The Tears of the Singers remains a classic Uhura story

LONDON, ENGLAND - OCTOBER 01: Dr Kevin Fong, Dr Maggie Aderin-Pocock, Thomasina Gibson, Samira Ahmed attend Q&A with actor Nichelle Nichols, Star Trek's original Lieutenant Uhura part of Star Trek at 50 at BFI Southbank on October 1, 2016 in London, England. (Photo by Mike Marsland/WireImage)
LONDON, ENGLAND - OCTOBER 01: Dr Kevin Fong, Dr Maggie Aderin-Pocock, Thomasina Gibson, Samira Ahmed attend Q&A with actor Nichelle Nichols, Star Trek's original Lieutenant Uhura part of Star Trek at 50 at BFI Southbank on October 1, 2016 in London, England. (Photo by Mike Marsland/WireImage) /

The Tears of the Singers featured Uhura in a major role.

It’s only been slightly more than a month since Nichelle Nichols died, and tributes are still coming. Just this week, I noted the lovely tribute slide honoring Nichols that Fathom Events included before its 40th-anniversary screenings of Star Trek II: The Wrath of Khan. I can’t hope to rival any public tributes, but as a personal way of marking Nichelle Nichols’ passing and her portrayal of Uhura, I decided to reread some old Star Trek novels prominently featuring the Enterprise’s chief communications officer.

The first of the Pocket Books titles to showcase Uhura not only in its plot but also on its cover was The Tears of the Singers (1984) by Melinda Snodgrass. A one-time corporate lawyer who, according to her website, “tried writing and never looked back,” Snodgrass would eventually become a story editor and executive script consultant in the second and third seasons of Star Trek: The Next Generation. Her highly acclaimed script for “The Measure of a Man” in TNG’s second season is still widely regarded as one of the entire series’ highwater marks.

Snodgrass has several science fiction and fantasy novels to her credit, but The Tears of the Singers was her first. “I’m also a singer and musician,” Snodgrass told Jeff Ayers for Star Trek: Voyages of Imagination (Pocket Books, 2006), “so I loved Uhura, and I knew I wanted to use her and her music. I also knew she was a character who hadn’t had a lot  of serious play up to that point” (page 54).

The Tears of the Singers put music at the center of a Star Trek adventure.

In The Tears of the Singers, Snodgrass gives Uhura serious play as both a capable and confident Starfleet officer—including aspirations to a captaincy of her own someday—as well as a talented musician. Uhura even reprises “Beyond Antares” at one point!

The Tears of the Singers is, as its lyrical title suggests, an adventure in which music plays a central role. The planet Taygeta V is inhabited by singing seal-like creatures who are hunted for the crystalline “tears” they shed at the moment of their death. When a dangerous space-time anomaly emerges in the Taygeta system, the Enterprise is assigned to investigate. Because Spock hypothesizes the anomaly is linked to the Taygetians’ songs, Captain Kirk presses the acerbic composer and concert pianist Guy Maslin—the “bad boy” of 23rd-century classical music—into service as a mission specialist.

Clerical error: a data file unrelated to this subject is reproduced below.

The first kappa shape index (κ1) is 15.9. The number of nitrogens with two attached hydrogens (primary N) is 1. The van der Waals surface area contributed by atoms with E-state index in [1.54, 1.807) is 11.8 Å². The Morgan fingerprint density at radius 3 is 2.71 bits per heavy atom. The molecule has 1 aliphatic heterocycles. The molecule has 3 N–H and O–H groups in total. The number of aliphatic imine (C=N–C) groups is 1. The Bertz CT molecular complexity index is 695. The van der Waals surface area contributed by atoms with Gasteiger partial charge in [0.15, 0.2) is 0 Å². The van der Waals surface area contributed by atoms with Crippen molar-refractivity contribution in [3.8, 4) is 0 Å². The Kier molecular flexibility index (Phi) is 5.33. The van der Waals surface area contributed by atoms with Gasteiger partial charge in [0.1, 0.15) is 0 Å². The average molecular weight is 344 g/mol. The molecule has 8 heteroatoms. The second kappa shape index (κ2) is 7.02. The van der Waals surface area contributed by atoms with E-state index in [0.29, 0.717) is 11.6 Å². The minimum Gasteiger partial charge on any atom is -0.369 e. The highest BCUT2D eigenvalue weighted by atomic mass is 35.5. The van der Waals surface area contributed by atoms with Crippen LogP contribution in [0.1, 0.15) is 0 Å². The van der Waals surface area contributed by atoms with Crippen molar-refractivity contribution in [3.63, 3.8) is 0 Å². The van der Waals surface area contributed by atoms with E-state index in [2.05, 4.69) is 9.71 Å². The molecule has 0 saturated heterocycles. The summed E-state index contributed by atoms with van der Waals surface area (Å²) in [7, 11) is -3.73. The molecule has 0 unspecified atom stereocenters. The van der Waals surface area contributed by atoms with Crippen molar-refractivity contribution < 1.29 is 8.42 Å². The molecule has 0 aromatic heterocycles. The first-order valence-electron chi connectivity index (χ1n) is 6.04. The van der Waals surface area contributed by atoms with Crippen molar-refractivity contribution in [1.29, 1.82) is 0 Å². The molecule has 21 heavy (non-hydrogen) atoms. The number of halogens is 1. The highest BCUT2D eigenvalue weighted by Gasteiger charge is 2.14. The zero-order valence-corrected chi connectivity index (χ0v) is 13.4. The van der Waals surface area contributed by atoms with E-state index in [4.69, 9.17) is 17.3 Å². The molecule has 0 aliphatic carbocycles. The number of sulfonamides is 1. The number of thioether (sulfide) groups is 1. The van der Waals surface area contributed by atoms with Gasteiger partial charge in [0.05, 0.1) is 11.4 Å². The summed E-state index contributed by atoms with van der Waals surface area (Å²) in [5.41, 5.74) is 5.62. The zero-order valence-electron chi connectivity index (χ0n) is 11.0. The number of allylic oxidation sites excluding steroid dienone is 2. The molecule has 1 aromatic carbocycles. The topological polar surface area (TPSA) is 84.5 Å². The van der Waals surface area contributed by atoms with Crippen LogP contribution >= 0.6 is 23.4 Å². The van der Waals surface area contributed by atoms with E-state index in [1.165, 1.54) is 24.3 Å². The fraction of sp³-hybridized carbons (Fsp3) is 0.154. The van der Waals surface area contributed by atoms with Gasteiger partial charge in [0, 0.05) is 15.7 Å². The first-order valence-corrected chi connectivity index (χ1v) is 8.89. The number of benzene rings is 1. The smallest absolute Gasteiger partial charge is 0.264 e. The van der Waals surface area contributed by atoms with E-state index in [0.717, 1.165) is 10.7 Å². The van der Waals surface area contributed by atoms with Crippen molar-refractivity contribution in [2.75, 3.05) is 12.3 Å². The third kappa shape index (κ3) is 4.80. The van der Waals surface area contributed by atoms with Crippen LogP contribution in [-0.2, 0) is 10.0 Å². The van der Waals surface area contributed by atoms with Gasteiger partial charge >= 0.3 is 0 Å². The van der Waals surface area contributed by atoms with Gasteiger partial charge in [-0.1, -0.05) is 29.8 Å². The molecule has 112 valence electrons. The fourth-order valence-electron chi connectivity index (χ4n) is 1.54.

Snodgrass treats Uhura with all the professionalism and dignity with which Nichelle Nichols played the part, but also devotes much of her text to Uhura’s romance with Maslin. The composer is a kind of anti-Gary Stu character (the male equivalent of a Mary Sue). Much is made of Maslin’s musical prowess, but he is by no means “too good to be true.” Still, Uhura falls for him—and, it must be said, he for her—to the point that, in one late chapter, she’s prepared to resign her Starfleet commission for him. (Spoiler alert: She doesn’t.) This romantic plotline borders on being cringeworthy, but Snodgrass, a skilled novelist even in this first outing, imbues Uhura and Maslin’s relationship with enough friction, humor, and genuine feeling to save it from feeling maudlin or superficial.

Arguably, the far more fascinating female in The Tears of the Singers is Kali, the wife of Klingon Commander Kor. Kali was established onscreen in the animated series episode “The Time Trap,” but her marriage to Kor was not. Snodgrass presents Kor and Kali in a loving and egalitarian relationship, which we gather is a rarity among Klingons. Kali is also an independent spirit who finds herself questioning Imperial propaganda about humans as Kor and the Enterprise crew work together to solve the mystery of the space-time anomaly and save the Taygetians. (Speaking of Kor, Snodgrass managed to perfectly capture John Colicos’ inimitable voice in her prose.)

In addition to Snodgrass’s storytelling, one charm of The Tears of the Singers is Boris Vallejo’s cover art. The celebrated sword-and-sorcery artist painted 18 Star Trek covers for Pocket Books, per the Memory Alpha wiki. The Tears of the Singers has one of the best. It depicts Uhura (wearing sensible trousers for landing party duty), lit by firelight, kneeling in front a Taygetian cub, as Spock (for whatever reason, wearing what appears to be an original Battlestar Galactica-like cape) looks on, with snowy mountains in the background. It’s a beautiful piece, true to the novel’s action and, though not as good a likeness of Nichols as his work for Janet Kagan’s Uhura’s Song, still evocative of her beauty and warmth as Uhura.

I was disappointed Uhura’s musical talents didn’t play an even larger role in the resolution of the novel’s conflict, although Snodgrass’s choices give Guy Maslin a satisfactorily redemptive character arc. (For a more recent novel that gives Uhura’s musical gifts pride of place, read Christopher L. Bennett’s Living Memory).

But I enjoyed The Tears of the Singers a great deal. It’s a solidly constructed Star Trek adventure that’s faithful to the characters and that anticipates the ecological message of Star Trek IV: The Voyage Home. Any fan who hasn’t read it and who wants more Star Trek stories starring Uhura will enjoy it.

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